John the Baptist appeared, preaching in the desert of Judea and saying, “Repent, for the kingdom of heaven is at hand” (Mt. 3:2).
This Advent, John the Baptist invites us to go out into the desert to prepare for the coming of Christ. I think it’s important that the prophet doesn’t come to meet us in the midst of the city. Instead, he calls us out of the vibrant hustle-and-bustle of society and into the wilderness. Lonely, dry, and desolate, the desert is the environment in which the Lamb of God chooses to reveal Himself to us.
Something really unpleasant happens to us when we go into the desert: we get lonely. Once we’re out of the city gate, we might enjoy the peace and quiet for a day or two, but soon enough we start missing all the good things we left behind: friends and family, food (other than locusts and honey), and all the things that go into our daily routine of work and leisure. Before long, our thoughts and desires are entirely occupied with the things we miss, and we wonder why John the Baptist brought us here in the first place. Didn’t he read the part in Genesis where God says it’s not good for us to be alone?
As time passes, loneliness is joined by an equally unpleasant companion: thirst. We don’t just want but need to have these good things. And it’s true: we are necessarily bound to people, places, and the physical necessities of life, not just by the earthy bonds of genealogy, geography, and biology, but also by “the silken ties of love.” During the everyday life of the city, we form our lives around the things we most love and cherish. As these are drawn away from us, the aridity of the desert makes us painfully aware of the things on which we have staked our happiness.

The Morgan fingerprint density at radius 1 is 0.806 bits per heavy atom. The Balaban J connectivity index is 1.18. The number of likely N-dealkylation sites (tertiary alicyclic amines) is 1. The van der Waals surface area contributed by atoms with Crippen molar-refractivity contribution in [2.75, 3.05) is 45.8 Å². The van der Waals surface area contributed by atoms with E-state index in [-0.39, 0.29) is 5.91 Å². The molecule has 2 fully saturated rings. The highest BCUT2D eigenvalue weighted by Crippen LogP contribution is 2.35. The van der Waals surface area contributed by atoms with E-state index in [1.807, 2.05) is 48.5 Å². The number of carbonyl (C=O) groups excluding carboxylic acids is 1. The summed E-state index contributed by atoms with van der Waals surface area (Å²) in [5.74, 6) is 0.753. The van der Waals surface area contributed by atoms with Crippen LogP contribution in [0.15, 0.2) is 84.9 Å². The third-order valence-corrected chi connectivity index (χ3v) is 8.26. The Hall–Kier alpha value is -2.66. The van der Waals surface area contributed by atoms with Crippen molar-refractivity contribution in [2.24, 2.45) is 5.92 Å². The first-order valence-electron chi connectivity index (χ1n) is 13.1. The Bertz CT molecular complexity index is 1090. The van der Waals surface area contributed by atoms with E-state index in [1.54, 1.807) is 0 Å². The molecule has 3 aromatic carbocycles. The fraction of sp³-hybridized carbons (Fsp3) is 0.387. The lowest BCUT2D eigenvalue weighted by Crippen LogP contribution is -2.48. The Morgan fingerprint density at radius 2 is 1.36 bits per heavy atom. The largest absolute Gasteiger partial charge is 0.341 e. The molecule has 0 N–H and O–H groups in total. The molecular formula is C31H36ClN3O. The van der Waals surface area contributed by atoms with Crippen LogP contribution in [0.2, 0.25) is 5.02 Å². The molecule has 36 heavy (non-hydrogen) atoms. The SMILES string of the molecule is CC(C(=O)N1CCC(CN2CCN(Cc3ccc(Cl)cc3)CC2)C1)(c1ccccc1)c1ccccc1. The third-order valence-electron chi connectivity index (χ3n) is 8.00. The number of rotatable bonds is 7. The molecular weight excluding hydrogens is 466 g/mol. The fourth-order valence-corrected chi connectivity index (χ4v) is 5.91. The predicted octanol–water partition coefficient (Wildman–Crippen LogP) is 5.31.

In satisfying our desire for happiness with created things, we run the risk of becoming numb to our deepest need: our thirst for God Himself. Everyone who has read the Baltimore Catechism knows that our happiness consists in knowing, serving, and loving God in this life and being with Him in the next. Though this is true, do we really experience our desire for happiness as desire for God? We are called into the desert precisely for this purpose: so that God can reveal to us that He truly deserves to be at the center of our hearts “so that our joy may be complete” (John 15:11).
But God doesn’t bring us into the desert just for us to realize that we actually pine for Him. There is another thirst that God wants us to encounter there in the wilderness: the powerful, loving desire that God has for us, His children. He is waiting there, perhaps disguised, for us to find Him. If we let Him, He will come to us pleading, “give me a drink,” which means, “give Me your love.”
Want a roadmap to the nearest desert? During Advent, the Church suggests that we retreat into the interior, spiritual desert within our hearts through fasting and prayer, and exhorts us to give Christ something to drink through acts of generosity, love, and kindness.
Image: Briton Rivière, The Temptation in the Wilderness (detail)